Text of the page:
At a Glance
The GTX 1050 could be the perfect card for converting a low-end PC into a competent gaming machine, and this board from Palit is a strong no-frills example at a good price. However, you should consider a 1050 Ti if you can afford it.
Small enough to fit into cramped PC cases, and without the need for any dedicated graphics card power wires, this graphics card is a no-hassle way to add genuinely competent 1080p gaming performance to PCs which would otherwise be unable to support a modern graphics card. Here’s our Palit GeForce GTX 1050 StormX 2GB review.
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Palit GeForce GTX 1050 StormX 2GB review: Price
The GTX 1050, and the more powerful GTX 1050 Ti, are Nvidia’s latest additions to the ‘Pascal’ range of graphics cards which has been dominating high-end gaming since its release in Summer 2016.
£115.99 from Overclockers UK the Palit StormX won’t break the bank either. It’s a decent amount cheaper than the
GTX 1050 Ti, which is around £150, but performance is also in line with the lower price, as you can see below.
Unlike the more powerful cards in the range, the GTX 1050 / GTX 1050 Ti boards aren’t based on cut down versions of the more powerful GPUs. Instead they use an entirely new version of the Pascal chip designed for the entry-level gaming market.
Palit GeForce GTX 1050 StormX 2GB review: Features and design
This Palit board uses the less expensive of the two chips, the GTX 1050 which features a 1455MHz Boost clock speed that’s actually a little higher than that of the GTX 1050 Ti, but comes with only 640 CUDA cores compared to the 768 of the Ti version. With 2GB of GDDR5 RAM on a 128-bit bus, it achieves a maximum memory bandwidth of 112GB/s.
These specs put the card ahead of the GTX 950 it replaces, yet the new board draws only 75W maximum power, removing the need for a supplementary 6-pin power connector and reducing the minimum recommended power supply rating from 350W to 300W. This greatly improves the card’s compatibility with older and less-capable PC hardware, but the removal of that 6-pin power connector also limits any overclocking potential which might otherwise push the power draw beyond what can be delivered by the motherboard alone.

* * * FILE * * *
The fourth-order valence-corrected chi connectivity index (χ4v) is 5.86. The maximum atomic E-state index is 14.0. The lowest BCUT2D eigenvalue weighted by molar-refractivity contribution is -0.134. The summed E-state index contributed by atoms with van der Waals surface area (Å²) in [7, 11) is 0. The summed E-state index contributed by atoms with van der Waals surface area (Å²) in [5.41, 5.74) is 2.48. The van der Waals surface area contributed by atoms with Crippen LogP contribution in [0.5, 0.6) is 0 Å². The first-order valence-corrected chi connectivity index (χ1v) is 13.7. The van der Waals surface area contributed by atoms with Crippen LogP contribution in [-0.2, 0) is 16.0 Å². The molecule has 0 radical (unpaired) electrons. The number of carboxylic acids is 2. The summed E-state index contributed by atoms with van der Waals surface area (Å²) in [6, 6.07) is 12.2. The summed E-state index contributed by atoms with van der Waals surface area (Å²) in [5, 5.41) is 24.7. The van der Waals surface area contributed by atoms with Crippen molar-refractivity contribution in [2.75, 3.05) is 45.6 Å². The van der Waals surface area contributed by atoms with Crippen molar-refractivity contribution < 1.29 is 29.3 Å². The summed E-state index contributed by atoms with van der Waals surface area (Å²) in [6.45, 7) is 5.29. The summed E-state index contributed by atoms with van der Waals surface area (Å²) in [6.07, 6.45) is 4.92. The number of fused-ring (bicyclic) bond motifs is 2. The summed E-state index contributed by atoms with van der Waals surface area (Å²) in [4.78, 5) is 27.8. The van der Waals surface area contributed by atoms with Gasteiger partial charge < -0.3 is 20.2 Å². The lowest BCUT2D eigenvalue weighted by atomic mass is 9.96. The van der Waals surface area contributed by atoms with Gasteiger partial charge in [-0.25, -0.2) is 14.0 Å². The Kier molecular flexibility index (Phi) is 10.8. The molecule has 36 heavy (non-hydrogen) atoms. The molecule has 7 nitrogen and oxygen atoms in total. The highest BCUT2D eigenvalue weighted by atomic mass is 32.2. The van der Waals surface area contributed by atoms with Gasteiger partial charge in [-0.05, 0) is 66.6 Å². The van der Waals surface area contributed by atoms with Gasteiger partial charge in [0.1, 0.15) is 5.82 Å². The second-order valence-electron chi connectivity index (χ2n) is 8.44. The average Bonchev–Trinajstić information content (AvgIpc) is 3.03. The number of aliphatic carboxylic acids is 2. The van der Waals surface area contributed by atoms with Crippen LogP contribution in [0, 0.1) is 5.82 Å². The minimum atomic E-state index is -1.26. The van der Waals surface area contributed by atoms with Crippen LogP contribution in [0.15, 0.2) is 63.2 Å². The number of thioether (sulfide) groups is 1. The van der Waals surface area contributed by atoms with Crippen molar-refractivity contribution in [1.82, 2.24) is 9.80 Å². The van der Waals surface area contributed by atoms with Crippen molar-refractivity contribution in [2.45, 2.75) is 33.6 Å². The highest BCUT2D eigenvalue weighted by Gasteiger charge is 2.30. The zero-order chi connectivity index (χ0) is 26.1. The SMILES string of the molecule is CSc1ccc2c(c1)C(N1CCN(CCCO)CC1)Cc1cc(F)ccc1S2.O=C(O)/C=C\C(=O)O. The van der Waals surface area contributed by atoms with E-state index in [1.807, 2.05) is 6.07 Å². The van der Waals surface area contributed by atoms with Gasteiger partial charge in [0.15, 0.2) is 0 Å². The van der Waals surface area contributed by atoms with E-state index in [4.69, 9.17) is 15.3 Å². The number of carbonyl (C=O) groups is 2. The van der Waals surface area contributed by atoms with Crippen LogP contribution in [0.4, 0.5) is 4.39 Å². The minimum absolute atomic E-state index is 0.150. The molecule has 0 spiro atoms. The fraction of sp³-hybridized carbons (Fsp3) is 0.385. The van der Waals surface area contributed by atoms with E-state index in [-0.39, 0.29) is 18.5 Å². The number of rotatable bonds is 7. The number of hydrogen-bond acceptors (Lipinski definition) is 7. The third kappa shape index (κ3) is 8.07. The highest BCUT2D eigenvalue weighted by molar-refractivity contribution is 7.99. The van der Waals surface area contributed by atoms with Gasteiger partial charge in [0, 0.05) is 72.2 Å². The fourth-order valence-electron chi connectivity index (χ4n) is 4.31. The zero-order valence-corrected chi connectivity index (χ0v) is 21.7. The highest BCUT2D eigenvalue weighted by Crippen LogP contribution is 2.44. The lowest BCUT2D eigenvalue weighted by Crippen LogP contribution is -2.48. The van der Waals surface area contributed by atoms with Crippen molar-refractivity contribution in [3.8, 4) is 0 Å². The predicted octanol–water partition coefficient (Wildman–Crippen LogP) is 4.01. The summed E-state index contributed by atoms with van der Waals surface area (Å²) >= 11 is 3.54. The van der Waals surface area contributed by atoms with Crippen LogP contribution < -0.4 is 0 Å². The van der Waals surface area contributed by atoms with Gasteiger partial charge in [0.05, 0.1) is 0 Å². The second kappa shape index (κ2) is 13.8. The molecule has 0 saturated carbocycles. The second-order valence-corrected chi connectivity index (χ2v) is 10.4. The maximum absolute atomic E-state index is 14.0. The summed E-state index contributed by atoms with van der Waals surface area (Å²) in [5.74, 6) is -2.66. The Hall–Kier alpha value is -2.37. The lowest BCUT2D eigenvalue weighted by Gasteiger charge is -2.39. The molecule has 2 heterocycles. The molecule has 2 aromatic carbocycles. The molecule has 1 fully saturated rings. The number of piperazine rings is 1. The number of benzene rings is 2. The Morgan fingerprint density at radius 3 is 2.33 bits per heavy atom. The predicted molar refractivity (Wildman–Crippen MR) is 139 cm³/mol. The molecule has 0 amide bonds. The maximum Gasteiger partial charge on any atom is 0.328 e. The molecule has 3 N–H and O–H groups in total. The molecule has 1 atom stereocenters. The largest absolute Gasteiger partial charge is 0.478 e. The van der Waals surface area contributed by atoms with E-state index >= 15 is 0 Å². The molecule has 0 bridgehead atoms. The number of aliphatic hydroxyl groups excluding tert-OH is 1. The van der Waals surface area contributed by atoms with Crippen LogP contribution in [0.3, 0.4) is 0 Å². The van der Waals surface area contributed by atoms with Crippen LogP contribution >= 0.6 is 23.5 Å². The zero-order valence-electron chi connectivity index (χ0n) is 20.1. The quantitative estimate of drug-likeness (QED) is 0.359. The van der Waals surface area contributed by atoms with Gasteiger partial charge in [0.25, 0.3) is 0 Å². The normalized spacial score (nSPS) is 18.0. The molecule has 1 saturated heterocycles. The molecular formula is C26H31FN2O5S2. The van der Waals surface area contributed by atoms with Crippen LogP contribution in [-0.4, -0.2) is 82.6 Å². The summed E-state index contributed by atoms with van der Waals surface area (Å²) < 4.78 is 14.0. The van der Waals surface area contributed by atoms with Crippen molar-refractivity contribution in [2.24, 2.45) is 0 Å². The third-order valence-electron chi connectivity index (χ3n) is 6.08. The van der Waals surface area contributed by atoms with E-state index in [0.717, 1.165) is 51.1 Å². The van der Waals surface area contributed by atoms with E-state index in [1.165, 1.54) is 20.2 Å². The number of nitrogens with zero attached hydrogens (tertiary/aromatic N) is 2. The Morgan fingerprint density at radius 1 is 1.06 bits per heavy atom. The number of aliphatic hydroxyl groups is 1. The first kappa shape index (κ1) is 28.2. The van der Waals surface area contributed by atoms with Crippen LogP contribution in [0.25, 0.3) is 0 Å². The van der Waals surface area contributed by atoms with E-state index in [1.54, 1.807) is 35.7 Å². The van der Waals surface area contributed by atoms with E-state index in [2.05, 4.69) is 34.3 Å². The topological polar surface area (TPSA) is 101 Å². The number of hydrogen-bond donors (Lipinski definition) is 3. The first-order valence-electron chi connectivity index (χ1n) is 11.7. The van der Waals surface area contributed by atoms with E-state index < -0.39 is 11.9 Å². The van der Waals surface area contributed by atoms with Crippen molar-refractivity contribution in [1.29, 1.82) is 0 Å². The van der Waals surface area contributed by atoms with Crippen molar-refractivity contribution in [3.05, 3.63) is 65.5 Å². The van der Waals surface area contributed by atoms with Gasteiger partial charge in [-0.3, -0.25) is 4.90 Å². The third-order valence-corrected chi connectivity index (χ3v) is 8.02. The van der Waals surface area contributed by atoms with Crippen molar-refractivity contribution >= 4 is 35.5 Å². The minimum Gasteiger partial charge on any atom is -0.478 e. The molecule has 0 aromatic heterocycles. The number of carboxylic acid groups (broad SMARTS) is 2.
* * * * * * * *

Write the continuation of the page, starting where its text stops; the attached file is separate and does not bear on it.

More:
Being a Pascal card, the GTX 1050 provides an up-to-date feature set, including DirectX 12 and Vulkan support, HDMI 2.0b and DisplayPort 1.4, although the features dedicated to improving VR performance, such as Simultaneous Multi-Projection are of little use here as the card isn’t capable of VR-grade peformance.
The Palit card features a basic, functional two-slot design with a single fan atop a standard finned heatsink. As you would expect at this price, there’s not backplate or fancy heatpipe-based cooler. It provides single DVI, HDMI and DisplayPort outputs and measures a compact 166mm x 112mm.
Palit GeForce GTX 1050 StormX 2GB review: Performance
The introduction of the GTX 1050 and GTX 1050 Ti can be seen as Nvidia’s answer to the AMD Radeon RX 460 and our tests show that even the GTX 1050 is able to outperform the Radeon in the majority of benchmarks.
Focussing on 1080p performance, we find the Palit GeForce GTX 1050 StormX 2GB capable of averageing over 60fps at high settings in Thief and much higher still in Alien Isolation. These scores are well ahead of even a 4GB Radeon RX 460. The GTX 1050 also achieves quite playable frame rates of around 50 fps with Ultra settings, if you value visual quality more than fluid motion.
Attempting to push the resolution higher than 1080p probably isn’t a good idea, but you could try with less-demanding titles and VR performance is well below minimum performance levels, but this is to be expected given the cards stated performance goals.
Results like this are really impressive for a card costing just over £110, making it a really compelling purchase compared to a Radeon RX 460. If your budget is limited, you won’t be dissatisfied with what this card can deliver for the money.
If, on the other hand, you’re looking for the best graphics card you can install in your low-end PC, it’s well worth considering spending 50 per cent more for a 4GB GTX 1050 Ti, which will give noticeably better performance and some degree of future-proofing. It may seem like a big leap in percentage terms, but £50 isn’t a huge amount compared to the cost of modern games.
Palit GeForce GTX 1050 StormX 2GB review: Benchmarks
Below you can see how the 1050 compares to the Zotac GTX 1050 Ti and XFX RX 460, and we’ve also included the 1060, 1070, RX 480 and even the older 980 Ti just to show how the new budget cards compare.
Palit GeForce GTX 1050 StormX 2GB: Specs
- GPU Nvidia GeForce GTX 1050
- CUDA Cores: 640
- Core Speed: 1345MHz / 1455MHz (Base/Boost)
- Memory Speed 7GHz
- Memory Bandwidth 112 GB/sec
- Memory bus width: 128-bit
- Memory type and capacity GDDR5 2GB
- Maximum digital resolution 4096×2160
- PCIe 3.0 x16
- SLI Ready: No
- DirectX 12 Support: Yes 12_1
- OpenGL Support: Yes 4.5
- HDR Ready: Yes
- Power Consumption: 75W
- Recommended System Power Supply: 300W
- Power Connector: None
- Ports: 1x DVI-D, 1x HDMI 2.0, 1x DisplayPort 1.4
- Card width: 2 slots
- Dimensions: 112mm x 166mm
- Accessories: Manual, Driver Disc